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News » Sensorimotor neuropathy and autonomic neuropathy from diabetes

Sensorimotor neuropathy and autonomic neuropathy from diabetes

Diabetic neuropathy, a common co-morbidity of diabetic sufferers causes altered sensation, muscle weakness, collectively called sensorimotor neuropathy, and loss of autonomic control (autonomic neuropathy). The autonomic nervous system controls blood pressure, sweating, the eyes, the heart, bowel function, bladder function and sexual function. The most common form of diabetic neuropathy is distal symmetric polyneuropathy, which means that primarily the feet are involved with sensations of pain or tingling, poor muscle control, nerve palsies (including Bell's palsy), pressure ulcers and burns and infections, which can lead to gangrene, and Charcot's joints (enlarged joints). The nerve disease can also lead to systemic signs of severe weight loss, anorexia, and depression. Other sensorimotor neuropathies include focal or mononeuropathies, and amyotrophy (affects muscle). Diabetic neuropathy is a common cause of diabetic foot ulcers that can lead to amputation. This can sometimes be the stepping stone to diagnosing type 2 diabetes in some people. Provided rigorous control of blood sugar is maintained and frequent visits to the podiatrist with persistent foot care are undertaken, diabetics can avoid this tragic complication. The risk of diabetic neuropathy is a very real threat to any type 2 diabetic and those type 1 diabetics who have been diagnosed for greater than 5 years. People at risk of diabetes, such as those with a family history, obesity, or pancreas disease, and those already diagnosed with either type 1 or 2 diabetes, require preventative approaches including vigilant evaluation of their blood sugar levels, blood pressure and neurological system. Other risk factors also need addressing, such as smoking cessation, reduction in alcohol intake, exercise, and blood pressure control. Neuropathies can be detected through a clinical examination or electromyography. There is no treatment for diabetic neuropathy, but with strict control of blood sugar levels and HbA1c, diabetics can prevent it from occurring or even slow its progression.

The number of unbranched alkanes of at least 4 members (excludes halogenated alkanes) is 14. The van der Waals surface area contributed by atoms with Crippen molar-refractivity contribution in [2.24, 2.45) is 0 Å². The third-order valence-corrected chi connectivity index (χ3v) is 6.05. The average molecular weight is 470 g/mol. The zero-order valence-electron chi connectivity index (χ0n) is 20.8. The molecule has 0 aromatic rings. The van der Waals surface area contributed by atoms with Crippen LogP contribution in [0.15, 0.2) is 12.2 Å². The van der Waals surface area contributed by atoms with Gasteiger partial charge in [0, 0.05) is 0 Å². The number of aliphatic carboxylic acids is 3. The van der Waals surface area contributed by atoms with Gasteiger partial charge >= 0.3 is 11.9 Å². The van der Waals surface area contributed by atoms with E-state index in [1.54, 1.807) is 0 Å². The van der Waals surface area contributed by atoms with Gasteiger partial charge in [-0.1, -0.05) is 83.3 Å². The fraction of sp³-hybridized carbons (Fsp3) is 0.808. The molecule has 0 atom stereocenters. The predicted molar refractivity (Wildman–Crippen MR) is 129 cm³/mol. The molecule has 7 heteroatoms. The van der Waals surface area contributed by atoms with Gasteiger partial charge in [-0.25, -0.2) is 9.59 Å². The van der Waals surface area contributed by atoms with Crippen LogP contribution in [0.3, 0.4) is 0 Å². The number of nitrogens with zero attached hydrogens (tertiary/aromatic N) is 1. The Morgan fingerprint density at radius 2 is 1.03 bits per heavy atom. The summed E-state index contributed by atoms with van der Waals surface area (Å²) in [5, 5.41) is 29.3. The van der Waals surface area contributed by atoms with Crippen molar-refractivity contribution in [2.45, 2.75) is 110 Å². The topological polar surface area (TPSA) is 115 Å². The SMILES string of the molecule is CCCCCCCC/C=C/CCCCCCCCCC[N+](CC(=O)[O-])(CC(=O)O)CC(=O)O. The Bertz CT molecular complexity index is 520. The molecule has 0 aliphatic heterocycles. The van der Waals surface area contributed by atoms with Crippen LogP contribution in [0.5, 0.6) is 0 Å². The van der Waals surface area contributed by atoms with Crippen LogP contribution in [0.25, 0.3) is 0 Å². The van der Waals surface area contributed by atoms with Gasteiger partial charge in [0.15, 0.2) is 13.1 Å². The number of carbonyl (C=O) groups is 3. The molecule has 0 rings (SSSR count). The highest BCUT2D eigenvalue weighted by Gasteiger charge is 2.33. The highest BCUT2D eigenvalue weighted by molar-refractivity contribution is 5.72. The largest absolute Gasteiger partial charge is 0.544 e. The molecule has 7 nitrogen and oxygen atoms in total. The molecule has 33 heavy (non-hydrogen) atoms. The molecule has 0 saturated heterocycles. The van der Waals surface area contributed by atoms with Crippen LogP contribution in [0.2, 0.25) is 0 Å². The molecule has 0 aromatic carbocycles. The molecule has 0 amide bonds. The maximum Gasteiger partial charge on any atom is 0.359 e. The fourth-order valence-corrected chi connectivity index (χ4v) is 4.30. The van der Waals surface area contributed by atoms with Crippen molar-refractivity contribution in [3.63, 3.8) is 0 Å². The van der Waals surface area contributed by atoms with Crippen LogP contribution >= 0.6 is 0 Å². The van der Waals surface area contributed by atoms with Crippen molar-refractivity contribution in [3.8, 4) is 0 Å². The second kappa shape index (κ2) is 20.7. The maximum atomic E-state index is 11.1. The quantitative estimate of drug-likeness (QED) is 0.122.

Source: summary of medical news story as reported by American Academy of Physicians

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About: Sensorimotor neuropathy and autonomic neuropathy from diabetes

Date: 1 June 2005

Source: American Academy of Physicians

Author: Ann Aring, David Jones, James Falko


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